It is easy to be a revolutionary and a rebel in revolutionary times. You don’t need to do a lot. You join the crowd, and history carries you along on its waves. It is harder to be a revolutionary when everything that can be forbidden has been forbidden, when humiliation at the hands of the powers that be is the rule, a rule challenged by almost no one, and when your friends and comrades are tortured in vans and the woods by the secret police.
During such times, the only thing that compels people to act is a sense of self-esteem and a fierce, merciless hatred of injustice. Unfortunately, people do not experience these feelings to the same degree. So, in the darkest times, lone champions come to the forefront.
People are slowly forgetting Mikhail Zhlobitsky, who blew himself up at the FSB’s Arkhangelsk office on October 31. Many other things have happened since then, you see. Yet we know almost nothing about Mikhail. Decent photos of him have not surfaced, his real social media page is nowhere to be found, and we have heard nothing from his family. The trash written by the losers at Komsomolskaya Pravda and similar outlets (“bullied at school,” “wanted to blow up the college,” “mentally abnormal,” etc.) does not count.
We can only guess what Mikhail was like based on what he did.
Seventeen years old. Let us try and recall what we were up to when we were seventeen. We explored the world, made trouble, got drunk with friends, and learned how to have relationships with the opposite sex. We went to university and got our first jobs. If we look back, we will discover a fair amount of time has passed between those years and now. We lived through them. We had our share of fun, we had our share of sorrow, we had our share of experiences. Mikhail will not have these years to live through, because he valued two things—his sense of dignity and hatred of injustice—more than anything else in the world, more than individual happiness, pleasant experiences, etc. He valued them more than his own life.
Think about it. He gave up the most precious thing he had.
We can have different opinions about whether what he did was politically effective, talk about how he could have accomplished more if he had gone on living, and so on. Essentially, though, he did something most of us would be incapable of doing.
“I’m waiting until I’m 18 years old so I’m responsible for my actions, not my parents. I don’t know what you all are waiting for,” Mikhail wrote in a chat room.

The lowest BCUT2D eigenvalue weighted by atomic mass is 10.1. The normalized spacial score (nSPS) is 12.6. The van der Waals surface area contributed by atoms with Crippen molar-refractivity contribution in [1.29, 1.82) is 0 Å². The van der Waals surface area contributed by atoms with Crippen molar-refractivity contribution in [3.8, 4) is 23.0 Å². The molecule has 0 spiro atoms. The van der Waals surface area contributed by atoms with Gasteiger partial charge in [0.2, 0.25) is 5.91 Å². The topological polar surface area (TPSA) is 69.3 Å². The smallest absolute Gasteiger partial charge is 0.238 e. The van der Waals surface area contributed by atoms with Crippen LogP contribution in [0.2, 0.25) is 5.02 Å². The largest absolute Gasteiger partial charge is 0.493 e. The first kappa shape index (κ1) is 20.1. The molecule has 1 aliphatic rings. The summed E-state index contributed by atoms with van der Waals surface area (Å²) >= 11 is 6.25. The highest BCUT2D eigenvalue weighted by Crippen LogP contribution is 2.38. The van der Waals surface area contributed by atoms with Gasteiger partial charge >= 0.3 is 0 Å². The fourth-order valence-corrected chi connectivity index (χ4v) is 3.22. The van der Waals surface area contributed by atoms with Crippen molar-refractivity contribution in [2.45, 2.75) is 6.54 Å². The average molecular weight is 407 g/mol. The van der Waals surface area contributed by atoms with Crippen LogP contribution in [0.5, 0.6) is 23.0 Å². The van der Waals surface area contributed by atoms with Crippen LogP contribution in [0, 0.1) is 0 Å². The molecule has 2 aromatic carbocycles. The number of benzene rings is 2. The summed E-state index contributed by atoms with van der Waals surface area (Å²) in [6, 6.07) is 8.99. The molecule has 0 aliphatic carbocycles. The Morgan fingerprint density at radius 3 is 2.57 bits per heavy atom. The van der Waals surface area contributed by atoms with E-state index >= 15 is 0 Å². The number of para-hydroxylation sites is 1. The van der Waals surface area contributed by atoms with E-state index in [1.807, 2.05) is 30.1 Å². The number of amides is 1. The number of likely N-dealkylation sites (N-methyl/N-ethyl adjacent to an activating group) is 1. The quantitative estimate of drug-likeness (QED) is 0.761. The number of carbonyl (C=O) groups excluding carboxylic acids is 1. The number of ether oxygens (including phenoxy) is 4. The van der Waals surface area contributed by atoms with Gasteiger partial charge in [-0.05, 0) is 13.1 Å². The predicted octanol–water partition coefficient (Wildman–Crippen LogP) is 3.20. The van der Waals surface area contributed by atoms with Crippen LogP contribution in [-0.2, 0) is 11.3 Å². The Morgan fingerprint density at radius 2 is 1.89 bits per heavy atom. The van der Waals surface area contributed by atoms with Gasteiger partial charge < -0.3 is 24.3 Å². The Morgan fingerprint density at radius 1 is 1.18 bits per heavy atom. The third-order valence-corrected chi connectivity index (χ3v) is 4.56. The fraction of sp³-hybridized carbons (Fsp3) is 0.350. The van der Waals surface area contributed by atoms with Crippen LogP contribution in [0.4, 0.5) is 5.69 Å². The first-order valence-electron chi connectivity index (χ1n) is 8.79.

He could not have described himself better.
The Russian cops who leaked a postmortem photo of Mikhail on their Telegram channel, mocking him in the comments to boot, also showed us their true faces.
In the photo, Mikhail’s face was disfigured and burned by the explosion.
I have always believed an individual’s moral strength and their inherent sense of honor has only one dimension: a capacity for self-sacrifice. It runs the gamut from small things, such as giving up immediate pleasures for the sake of others, to revolutionary suicide, the deliberate rejection of life, for the sake of high ideals. What is the point of pretty speeches and big words if your basic need for safety and comfort suddenly outweighs everything else when push comes to shove?
Let us recall how many times each of us, including me, has put personal comfort above our causes. We were tired at the end of the day and did not go the meeting. We did not go to the protest rally because we were afraid we would be detained. We had exams coming up. We had to finish writing our graduation thesis. It was our birthday. We had to feed the cat. We were not feeling all that great. Take your pick. Activism is cool, but we want other people to do it. We have more important things to worry about: life, family, work, parents, and fun. Or we say we will join the fight after we have done everything else we need to do. We have to think about the future. It would be better if we could be activists without getting into trouble, without getting expelled from university, without paying fines, without going to jail.
I have seen many would-be activists for whom personal comfort was the focus of their lives, although it could not be clearer that life works in such a way that if you want something social change and freedom, you have to give something up.
Mikhail did not talk the talk. He walked the walk. As long as we are afraid to make sacrifices even when it comes to little things, evil will press forward, using handcuffs, tasers, and paddy wagons to achieve its ends. Only a fearless few put themselves in harm’s way. You do not have blow to yourself or commit acts of violence to join their ranks. Besides violence, there is a huge arsenal of methods for effecting change, some of them even more dangerous. We need only remember that a willingness to suffer hardships, albeit tiny hardships, is a prerequisite for change. Revolutions are never comfortable.
Then today’s fearless loners will turn into groups, and the groups will turn into multitudes, and the people who forced seventeen-year-old boys to blow themselves up will be held to account.